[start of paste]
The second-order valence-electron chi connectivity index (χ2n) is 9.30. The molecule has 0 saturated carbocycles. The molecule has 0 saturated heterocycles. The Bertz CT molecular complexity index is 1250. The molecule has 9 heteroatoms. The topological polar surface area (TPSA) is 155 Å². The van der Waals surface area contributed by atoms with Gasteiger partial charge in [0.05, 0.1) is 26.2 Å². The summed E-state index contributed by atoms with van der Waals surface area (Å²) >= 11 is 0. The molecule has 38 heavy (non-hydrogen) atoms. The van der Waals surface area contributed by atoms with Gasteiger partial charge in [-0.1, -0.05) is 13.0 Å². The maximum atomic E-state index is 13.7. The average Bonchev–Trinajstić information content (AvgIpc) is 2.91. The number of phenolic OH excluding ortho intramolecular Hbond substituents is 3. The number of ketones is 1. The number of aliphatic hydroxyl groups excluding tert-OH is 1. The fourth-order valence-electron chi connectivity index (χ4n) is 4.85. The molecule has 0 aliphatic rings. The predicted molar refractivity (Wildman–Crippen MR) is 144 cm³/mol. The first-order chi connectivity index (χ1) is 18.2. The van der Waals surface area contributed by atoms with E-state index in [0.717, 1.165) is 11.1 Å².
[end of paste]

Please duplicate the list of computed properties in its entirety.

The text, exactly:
The second-order valence-electron chi connectivity index (χ2n) is 9.30. The molecule has 0 saturated carbocycles. The molecule has 0 saturated heterocycles. The Bertz CT molecular complexity index is 1250. The molecule has 9 heteroatoms. The topological polar surface area (TPSA) is 155 Å². The van der Waals surface area contributed by atoms with Gasteiger partial charge in [0.05, 0.1) is 26.2 Å². The summed E-state index contributed by atoms with van der Waals surface area (Å²) >= 11 is 0. The molecule has 38 heavy (non-hydrogen) atoms. The van der Waals surface area contributed by atoms with Gasteiger partial charge in [-0.1, -0.05) is 13.0 Å². The maximum atomic E-state index is 13.7. The average Bonchev–Trinajstić information content (AvgIpc) is 2.91. The number of phenolic OH excluding ortho intramolecular Hbond substituents is 3. The number of ketones is 1. The number of aliphatic hydroxyl groups excluding tert-OH is 1. The fourth-order valence-electron chi connectivity index (χ4n) is 4.85. The molecule has 0 aliphatic rings. The predicted molar refractivity (Wildman–Crippen MR) is 144 cm³/mol. The first-order chi connectivity index (χ1) is 18.2. The van der Waals surface area contributed by atoms with E-state index in [0.717, 1.165) is 11.1 Å².